Automatic Thesaurus

Last week, I landed on another PhD worthy research project.

Given a very large corpus of sentences, such as a digitized version of the Library of Congress, or a less noisy version of the Internet, how can you automatically generate a Thesaurus?

At first I thought the problem should be fairly easy, but the more I thought about it the more difficult and daunting the task became. For example, as a first approach, we might assume that textual substitution would be a good proxy for identifying synonymous terms. That is if a couple terms really are synonymous, then they ought to be substitutable for each other in a sentence. With a large enough set of sentences, we should be able to identify such situations, and thereby bootstrap the building of the thesaurus. But there’s a small problem, provided by my good friend EvB:

The sky is blue.
The ocean is blue.

But sky is not the same as ocean. Sure they are similar. A poet could compose a nice metaphor of fish swimming through their sky above the bottom feeders. But this metaphorical relationship isn’t one that would necessarily make it into a human compile thesaurus. So, textual substitution can easily lead us astray.

Continuing with EvB’s particularly good example we can also identify another problem. Suppose that we incorporate a bit of natural language understanding, enough to pull out parts of speech. Then, the system would easily identify the equation of sky with blue, or ocean with blue. But neither of these statements is true either. Usually people take the example to mean not that sky and blue are the same thing, but that the sky belongs to the set of objects that have a property called color, the value of which is blue. So this understanding depends on what the definition of ‘is’ is (obviously not a simple affair). We also would like to avoid drawing a relationship between any of the pronouns and the rest of the language.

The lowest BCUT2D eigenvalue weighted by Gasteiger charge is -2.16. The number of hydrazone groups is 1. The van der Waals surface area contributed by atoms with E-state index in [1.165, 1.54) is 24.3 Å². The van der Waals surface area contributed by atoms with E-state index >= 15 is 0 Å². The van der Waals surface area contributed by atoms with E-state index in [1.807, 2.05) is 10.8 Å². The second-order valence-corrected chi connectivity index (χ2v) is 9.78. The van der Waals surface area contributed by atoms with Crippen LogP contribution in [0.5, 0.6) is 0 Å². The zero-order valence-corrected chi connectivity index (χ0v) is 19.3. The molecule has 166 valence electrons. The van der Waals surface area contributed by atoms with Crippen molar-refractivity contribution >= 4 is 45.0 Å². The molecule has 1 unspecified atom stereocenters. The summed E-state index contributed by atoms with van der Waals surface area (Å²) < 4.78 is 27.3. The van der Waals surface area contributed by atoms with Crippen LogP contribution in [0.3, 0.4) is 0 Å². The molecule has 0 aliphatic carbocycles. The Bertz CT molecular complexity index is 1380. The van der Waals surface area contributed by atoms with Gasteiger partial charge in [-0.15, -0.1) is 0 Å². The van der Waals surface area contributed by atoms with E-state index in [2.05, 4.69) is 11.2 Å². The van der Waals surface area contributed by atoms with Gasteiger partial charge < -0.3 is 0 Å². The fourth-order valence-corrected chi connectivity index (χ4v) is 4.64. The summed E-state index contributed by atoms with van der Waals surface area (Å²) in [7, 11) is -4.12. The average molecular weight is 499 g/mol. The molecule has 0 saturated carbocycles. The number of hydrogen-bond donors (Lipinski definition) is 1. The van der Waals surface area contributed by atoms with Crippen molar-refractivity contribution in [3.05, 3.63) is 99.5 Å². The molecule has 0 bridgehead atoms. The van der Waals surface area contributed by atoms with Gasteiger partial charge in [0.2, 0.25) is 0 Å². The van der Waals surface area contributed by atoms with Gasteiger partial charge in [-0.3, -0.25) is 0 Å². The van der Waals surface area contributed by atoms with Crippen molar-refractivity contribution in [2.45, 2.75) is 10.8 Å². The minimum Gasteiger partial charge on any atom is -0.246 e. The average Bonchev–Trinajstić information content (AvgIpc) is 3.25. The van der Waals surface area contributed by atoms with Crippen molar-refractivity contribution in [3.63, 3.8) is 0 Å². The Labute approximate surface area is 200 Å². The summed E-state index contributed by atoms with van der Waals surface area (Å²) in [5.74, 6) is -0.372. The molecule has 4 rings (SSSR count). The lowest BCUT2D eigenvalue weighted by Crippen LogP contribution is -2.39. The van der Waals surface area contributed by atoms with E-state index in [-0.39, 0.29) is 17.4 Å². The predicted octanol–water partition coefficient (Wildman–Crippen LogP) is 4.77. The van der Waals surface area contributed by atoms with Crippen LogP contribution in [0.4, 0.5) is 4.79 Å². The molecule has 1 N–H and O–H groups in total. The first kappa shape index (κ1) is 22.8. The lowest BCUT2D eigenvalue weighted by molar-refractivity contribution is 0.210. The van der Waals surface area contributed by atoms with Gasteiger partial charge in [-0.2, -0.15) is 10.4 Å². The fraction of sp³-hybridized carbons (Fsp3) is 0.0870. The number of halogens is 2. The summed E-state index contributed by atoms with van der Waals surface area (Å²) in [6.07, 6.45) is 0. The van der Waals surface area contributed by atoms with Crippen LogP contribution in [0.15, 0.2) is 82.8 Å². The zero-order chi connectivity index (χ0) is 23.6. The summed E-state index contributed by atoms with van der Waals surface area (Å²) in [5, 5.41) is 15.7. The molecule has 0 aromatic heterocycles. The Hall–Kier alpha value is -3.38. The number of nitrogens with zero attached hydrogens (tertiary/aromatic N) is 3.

Next lets look at how people tend to write. Any good library is gonna be full of metaphor, simile, pun, allusion, word play, sound play, and other such highly nuanced expression. All of these things will trump any reasonably simple attempt at drawing a link between synonymous words. Political propaganda and polemic, will probably be particularly bad at equating terms that should probably be kept logically distinct. Furthermore, at least when I write, I’m reminded of other things during the process, things that are associated, but not necessarily synonymous. These remindings are an important part of the essay writing process, but will certainly throw noise into the digital library.

But if it’s so hard to make a mechanical system for identifying synonyms, then how do humans do it? Here I have a hypothesis: that similar words stimulate similar patterns in the brain. Thus when a human tries to think up synonyms it’s really the same as playing word association with a filter. First, the word stimulates the brain, bring up certain associations. These associations will be based on ‘brain distance’, a measure of the similarity of brain activity for certain words and thoughts. But some associations will be radically different from the synonyms that we’re looking for. For example, antonyms and non-sequiturs often come up in word association games. So a filter is applied to weed these out, and what’s left is passed through a dictionary/meaning check. Anything passing this process will be reported as a synonymous term.

So, in order to really generate a thesaurus, we do need AI (or at least an underlying cognitive model). When I first thought of the thesaurus problem, I was hoping that it was paired down enough, small and simple enough that it would be doable without all this complexity. We might have to reduce the problem further, make it looser. Say, build an association dictionary, rather than a thesaurus. An association dictionary might be possible, because it forgoes the understanding of meaning and similarity, it doesn’t have to question or measure why two words should be associated, only record that they are used similarly.

So, if you can automate the building of a thesaurus, you should get a PhD in Linguistics.